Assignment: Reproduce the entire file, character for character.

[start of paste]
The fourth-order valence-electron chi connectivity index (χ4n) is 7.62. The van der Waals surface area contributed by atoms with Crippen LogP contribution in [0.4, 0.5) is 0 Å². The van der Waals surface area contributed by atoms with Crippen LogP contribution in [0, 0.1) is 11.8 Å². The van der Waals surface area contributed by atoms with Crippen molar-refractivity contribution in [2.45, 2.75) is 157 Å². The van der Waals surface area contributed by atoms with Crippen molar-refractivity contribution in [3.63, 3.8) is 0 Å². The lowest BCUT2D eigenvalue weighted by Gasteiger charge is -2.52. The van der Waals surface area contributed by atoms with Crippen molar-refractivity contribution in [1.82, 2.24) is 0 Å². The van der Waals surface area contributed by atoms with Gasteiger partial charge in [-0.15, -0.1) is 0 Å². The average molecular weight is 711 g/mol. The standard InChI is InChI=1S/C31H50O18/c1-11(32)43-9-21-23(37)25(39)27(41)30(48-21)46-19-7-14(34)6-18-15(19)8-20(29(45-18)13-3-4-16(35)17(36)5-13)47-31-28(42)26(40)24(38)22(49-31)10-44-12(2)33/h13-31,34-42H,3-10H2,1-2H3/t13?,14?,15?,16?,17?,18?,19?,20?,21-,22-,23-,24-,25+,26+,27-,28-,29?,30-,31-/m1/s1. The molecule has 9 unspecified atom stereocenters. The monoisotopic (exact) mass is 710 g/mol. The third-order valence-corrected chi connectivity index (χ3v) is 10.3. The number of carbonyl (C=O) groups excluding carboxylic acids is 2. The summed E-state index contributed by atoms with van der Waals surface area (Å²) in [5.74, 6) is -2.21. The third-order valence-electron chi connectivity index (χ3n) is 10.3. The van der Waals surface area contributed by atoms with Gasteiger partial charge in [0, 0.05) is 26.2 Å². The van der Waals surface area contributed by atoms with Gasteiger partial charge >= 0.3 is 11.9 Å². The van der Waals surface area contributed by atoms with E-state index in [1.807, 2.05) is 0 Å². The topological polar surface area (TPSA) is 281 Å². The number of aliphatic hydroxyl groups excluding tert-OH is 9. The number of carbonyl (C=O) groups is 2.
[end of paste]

The fourth-order valence-electron chi connectivity index (χ4n) is 7.62. The van der Waals surface area contributed by atoms with Crippen LogP contribution in [0.4, 0.5) is 0 Å². The van der Waals surface area contributed by atoms with Crippen LogP contribution in [0, 0.1) is 11.8 Å². The van der Waals surface area contributed by atoms with Crippen molar-refractivity contribution in [2.45, 2.75) is 157 Å². The van der Waals surface area contributed by atoms with Crippen molar-refractivity contribution in [3.63, 3.8) is 0 Å². The lowest BCUT2D eigenvalue weighted by Gasteiger charge is -2.52. The van der Waals surface area contributed by atoms with Crippen molar-refractivity contribution in [1.82, 2.24) is 0 Å². The van der Waals surface area contributed by atoms with Gasteiger partial charge in [-0.15, -0.1) is 0 Å². The average molecular weight is 711 g/mol. The standard InChI is InChI=1S/C31H50O18/c1-11(32)43-9-21-23(37)25(39)27(41)30(48-21)46-19-7-14(34)6-18-15(19)8-20(29(45-18)13-3-4-16(35)17(36)5-13)47-31-28(42)26(40)24(38)22(49-31)10-44-12(2)33/h13-31,34-42H,3-10H2,1-2H3/t13?,14?,15?,16?,17?,18?,19?,20?,21-,22-,23-,24-,25+,26+,27-,28-,29?,30-,31-/m1/s1. The molecule has 9 unspecified atom stereocenters. The monoisotopic (exact) mass is 710 g/mol. The third-order valence-corrected chi connectivity index (χ3v) is 10.3. The number of carbonyl (C=O) groups excluding carboxylic acids is 2. The summed E-state index contributed by atoms with van der Waals surface area (Å²) in [5.74, 6) is -2.21. The third-order valence-electron chi connectivity index (χ3n) is 10.3. The van der Waals surface area contributed by atoms with Gasteiger partial charge in [0, 0.05) is 26.2 Å². The van der Waals surface area contributed by atoms with Gasteiger partial charge >= 0.3 is 11.9 Å². The van der Waals surface area contributed by atoms with E-state index in [1.807, 2.05) is 0 Å². The topological polar surface area (TPSA) is 281 Å². The number of aliphatic hydroxyl groups excluding tert-OH is 9. The number of carbonyl (C=O) groups is 2.